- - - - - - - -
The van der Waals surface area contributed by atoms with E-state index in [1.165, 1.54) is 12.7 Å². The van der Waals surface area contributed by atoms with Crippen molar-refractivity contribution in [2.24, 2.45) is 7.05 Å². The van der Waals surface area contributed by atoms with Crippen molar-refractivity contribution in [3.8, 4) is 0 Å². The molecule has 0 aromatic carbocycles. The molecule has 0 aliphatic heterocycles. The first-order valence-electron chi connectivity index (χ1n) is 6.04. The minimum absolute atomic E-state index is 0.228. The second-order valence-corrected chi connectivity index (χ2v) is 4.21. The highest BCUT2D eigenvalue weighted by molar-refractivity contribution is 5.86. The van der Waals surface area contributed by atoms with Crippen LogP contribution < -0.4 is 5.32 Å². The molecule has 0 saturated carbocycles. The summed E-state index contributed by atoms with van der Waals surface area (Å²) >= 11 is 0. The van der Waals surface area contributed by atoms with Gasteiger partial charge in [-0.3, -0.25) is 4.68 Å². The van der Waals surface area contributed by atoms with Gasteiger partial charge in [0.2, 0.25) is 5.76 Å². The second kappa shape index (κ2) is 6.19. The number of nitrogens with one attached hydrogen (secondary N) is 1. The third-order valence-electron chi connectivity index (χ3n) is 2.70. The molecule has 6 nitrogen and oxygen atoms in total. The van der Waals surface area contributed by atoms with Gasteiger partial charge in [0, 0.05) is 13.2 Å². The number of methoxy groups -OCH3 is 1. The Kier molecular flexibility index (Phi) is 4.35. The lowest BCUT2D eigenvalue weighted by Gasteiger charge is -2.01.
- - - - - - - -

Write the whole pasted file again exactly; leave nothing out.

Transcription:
The van der Waals surface area contributed by atoms with E-state index in [1.165, 1.54) is 12.7 Å². The van der Waals surface area contributed by atoms with Crippen molar-refractivity contribution in [2.24, 2.45) is 7.05 Å². The van der Waals surface area contributed by atoms with Crippen molar-refractivity contribution in [3.8, 4) is 0 Å². The molecule has 0 aromatic carbocycles. The molecule has 0 aliphatic heterocycles. The first-order valence-electron chi connectivity index (χ1n) is 6.04. The minimum absolute atomic E-state index is 0.228. The second-order valence-corrected chi connectivity index (χ2v) is 4.21. The highest BCUT2D eigenvalue weighted by molar-refractivity contribution is 5.86. The van der Waals surface area contributed by atoms with Crippen LogP contribution < -0.4 is 5.32 Å². The molecule has 0 saturated carbocycles. The summed E-state index contributed by atoms with van der Waals surface area (Å²) >= 11 is 0. The van der Waals surface area contributed by atoms with Gasteiger partial charge in [-0.3, -0.25) is 4.68 Å². The van der Waals surface area contributed by atoms with Gasteiger partial charge in [0.2, 0.25) is 5.76 Å². The second kappa shape index (κ2) is 6.19. The number of nitrogens with one attached hydrogen (secondary N) is 1. The third-order valence-electron chi connectivity index (χ3n) is 2.70. The molecule has 6 nitrogen and oxygen atoms in total. The van der Waals surface area contributed by atoms with Gasteiger partial charge in [0, 0.05) is 13.2 Å². The number of methoxy groups -OCH3 is 1. The Kier molecular flexibility index (Phi) is 4.35. The lowest BCUT2D eigenvalue weighted by Gasteiger charge is -2.01.